I am intrigued by pretty much anything and everything…I love museums off all kinds, I find displays of old medical research fascinating, I have an appreciation of science, but I also love fantasy and the creative… which I am finding is an unusual quality in people as I get older. Usually (and I am not ruling anyone out here) people have a tendency towards either the creative side, or the logical process side. When I started writing about art, it was because I heard comments such as “I don’t get it”, “I don’t like art, I don’t understand it”. Generally these were comments from those who tend towards the more logical functions, which made me want to break down the wonders of what can be gained in an appreciation for art. Whether I achieve this or not is another matter, but if I am bringing this in some small way, then I am happy.
With this in mind, today’s choice is something that I rejoiced when I first saw it, as it combines influences from old dutch masters, with a want to share art outside of galleries and embraces that lowbrow art is not something solely reserved for children and teenagers. Don’t worry, I haven’t forgotten my theme for the run up to Christmas either, as this piece also combines a message in my eyes.
I was really touched as I was reading about Romo about his truly compassionate and grateful nature. In one write up it was noted that he was the type of person to ask his audiences if he could take a selfie with them as no one would believe the turn out he got. There is something to be said for an artist without ego, as it starts to remove the walls which seem to have grown making art feel inaccessible.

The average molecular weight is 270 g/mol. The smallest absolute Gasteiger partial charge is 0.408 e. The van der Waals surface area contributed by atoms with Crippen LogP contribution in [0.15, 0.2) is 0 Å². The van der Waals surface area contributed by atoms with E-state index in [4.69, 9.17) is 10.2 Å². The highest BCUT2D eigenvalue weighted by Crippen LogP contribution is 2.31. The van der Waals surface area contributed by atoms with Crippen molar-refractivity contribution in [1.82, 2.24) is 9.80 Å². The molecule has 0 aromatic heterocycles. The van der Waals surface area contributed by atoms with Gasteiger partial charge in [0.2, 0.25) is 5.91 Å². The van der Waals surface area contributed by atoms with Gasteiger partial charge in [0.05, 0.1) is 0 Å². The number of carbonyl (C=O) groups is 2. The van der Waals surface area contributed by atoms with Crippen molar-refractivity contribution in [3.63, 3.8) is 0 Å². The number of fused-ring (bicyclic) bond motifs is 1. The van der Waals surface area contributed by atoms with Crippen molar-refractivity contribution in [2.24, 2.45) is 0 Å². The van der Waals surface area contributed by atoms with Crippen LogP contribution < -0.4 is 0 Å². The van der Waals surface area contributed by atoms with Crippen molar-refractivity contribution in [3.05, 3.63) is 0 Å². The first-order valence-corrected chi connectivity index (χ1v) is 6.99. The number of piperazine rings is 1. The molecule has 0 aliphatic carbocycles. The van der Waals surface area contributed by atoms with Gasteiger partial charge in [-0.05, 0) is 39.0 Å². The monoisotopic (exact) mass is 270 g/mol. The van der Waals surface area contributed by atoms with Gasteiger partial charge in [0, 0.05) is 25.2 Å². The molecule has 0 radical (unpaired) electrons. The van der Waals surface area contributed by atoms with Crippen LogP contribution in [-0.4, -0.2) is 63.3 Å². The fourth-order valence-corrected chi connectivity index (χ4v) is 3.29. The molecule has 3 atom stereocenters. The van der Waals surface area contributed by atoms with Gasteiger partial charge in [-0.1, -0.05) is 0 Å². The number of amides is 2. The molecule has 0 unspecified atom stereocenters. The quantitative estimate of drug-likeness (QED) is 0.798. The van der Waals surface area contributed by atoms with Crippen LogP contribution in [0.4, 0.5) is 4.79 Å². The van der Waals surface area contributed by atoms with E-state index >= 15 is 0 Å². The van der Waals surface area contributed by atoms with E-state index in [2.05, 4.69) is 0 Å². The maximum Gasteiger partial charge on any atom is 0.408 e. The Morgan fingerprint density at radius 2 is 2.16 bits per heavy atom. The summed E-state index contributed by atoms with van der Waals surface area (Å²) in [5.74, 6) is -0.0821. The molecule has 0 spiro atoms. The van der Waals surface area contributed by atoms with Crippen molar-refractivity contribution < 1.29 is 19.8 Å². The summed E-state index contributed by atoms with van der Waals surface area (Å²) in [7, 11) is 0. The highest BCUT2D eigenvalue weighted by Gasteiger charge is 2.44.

Romo is a Chilean artist who was born in 1968. He has worked as a draughtsman which enabled him to learn the technique of engraving, along with studying visual arts. In 2001 he moved away from just the creation of art, to making his illustrations more narrative, and wanted to enable a passing of art through the creation of books such as “The Book of Imprudent Flora” and “A Journey in the Phantasmagorical Garden of Apparitio Albinus”. These books have a reflection of Bosch within them, but similarly have the same feel as the book “Codex Seraphinus” by Luigi Serafini in 1981. These are made up worlds depicting strange and fantastic creatures, odd plant life and ways of life that seem distant, yet strangely familiar.
What drew me to this piece, was the feeling of life still going on, even when humans (or what looks like a human) were nothing more than something in a display cabinet. Should be all be wiped out by some virus like the aliens in “War of the Worlds” the plant life and animals would still continue.
The repetitive pattern behind the central image has wallpaper feel to it, as well as reminding me of insects and flowers, and it is almost as though the picture of the skeleton in a bell jar is hung in some otherworldly creatures living room as a remembrance of a species which has died out.
While the skeleton is predominantly human looking, the audience can either assume that the person who it was once, was tiny, or that the plant life surrounding it has now been able to grow out of control without humans working to tame it.
I love the muted colour palette within this piece, utilising this technique to make the work look aged adding to the antique feel and adding to its narrative.
Romo draws on folklore to add to his art which you can see more of here.
I find this work particularly humbling, reminding us to look further than the end of our own nose as one day life may well go on without us.
What does Romo’s work mean to you? Why not tell me in the comments? Like this post? Why not share it?
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